The Concerts Must Be On Time! Plummer Auditorium's Tower Clock Now Accurate.
After years of being frustrated by seeing the weird time of day shown on the auditorium's tower clock, Ed Bridgeford said, "Surely there is something that can be done about it." (Ed graduated from Fullerton High School circa 1950.)
The clock not only showed time that varied from minutes to hours off from the correct time, the time shown on the four clock faces were also different from each other.
True to form, organ crew members (engineers) Bob Trousdale and Ed Bridgeford checked into the 1930's mechanism and electrical equipment system and said, "Hey, I see the problem."
The clock presumably was kept on time from signals passing back and forth to the school's master clock, but sadly the signals got crossed up due to problems in the clock itself. So Bob and Ed dove in and came up with an electronic escapement system independent of the signals from the school's master clock. It now runs the clock with an accuracy of about 2 seconds per week. It has a battery backup in the event of power failure.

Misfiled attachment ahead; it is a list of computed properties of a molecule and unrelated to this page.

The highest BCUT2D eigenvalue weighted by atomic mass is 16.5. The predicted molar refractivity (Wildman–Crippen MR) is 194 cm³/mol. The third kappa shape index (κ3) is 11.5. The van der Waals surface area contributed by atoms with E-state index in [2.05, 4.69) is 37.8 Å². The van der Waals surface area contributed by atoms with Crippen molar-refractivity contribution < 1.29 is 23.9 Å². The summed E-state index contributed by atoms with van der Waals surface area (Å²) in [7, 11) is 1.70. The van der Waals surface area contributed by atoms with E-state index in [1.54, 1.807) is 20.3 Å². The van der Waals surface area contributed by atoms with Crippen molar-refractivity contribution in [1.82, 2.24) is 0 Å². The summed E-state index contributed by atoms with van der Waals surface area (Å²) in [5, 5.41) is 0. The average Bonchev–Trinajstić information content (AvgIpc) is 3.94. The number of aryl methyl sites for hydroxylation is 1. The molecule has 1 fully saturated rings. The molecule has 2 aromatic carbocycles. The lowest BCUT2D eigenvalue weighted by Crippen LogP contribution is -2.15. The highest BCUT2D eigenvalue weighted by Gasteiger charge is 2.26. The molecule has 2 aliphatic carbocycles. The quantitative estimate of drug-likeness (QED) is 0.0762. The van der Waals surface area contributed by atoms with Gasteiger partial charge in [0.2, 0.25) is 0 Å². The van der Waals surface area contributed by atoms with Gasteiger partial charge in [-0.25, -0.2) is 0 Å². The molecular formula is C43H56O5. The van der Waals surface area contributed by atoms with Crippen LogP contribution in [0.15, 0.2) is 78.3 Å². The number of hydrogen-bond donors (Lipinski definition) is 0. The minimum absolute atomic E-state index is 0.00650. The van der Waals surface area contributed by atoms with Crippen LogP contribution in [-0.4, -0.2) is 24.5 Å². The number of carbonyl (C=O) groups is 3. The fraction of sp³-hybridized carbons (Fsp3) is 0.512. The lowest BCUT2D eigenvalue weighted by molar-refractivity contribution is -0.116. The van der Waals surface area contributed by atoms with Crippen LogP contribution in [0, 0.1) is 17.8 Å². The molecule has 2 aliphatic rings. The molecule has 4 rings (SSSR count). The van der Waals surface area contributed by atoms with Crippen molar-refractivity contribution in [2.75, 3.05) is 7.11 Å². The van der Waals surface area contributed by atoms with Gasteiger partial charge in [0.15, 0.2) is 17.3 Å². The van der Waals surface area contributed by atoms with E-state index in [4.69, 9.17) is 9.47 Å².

To get the four clock faces in agreement, Bob and Ed first took much of the play out of the gearing system, then adjusted each clock face drive shaft from within the tower clock room. To do so, Bob had Ed to walk around the building and onto the Fullerton College campus, communicating with hand-held radios, with Bob using a crescent wrench up in the tower. The radios are normally used for communicating during trouble shooting and regulation operation on the organ.
The 6-foot clock face hands still slightly vary from each other depending on how much the wind blows, but the difference is now small.
Last Update: November, 2004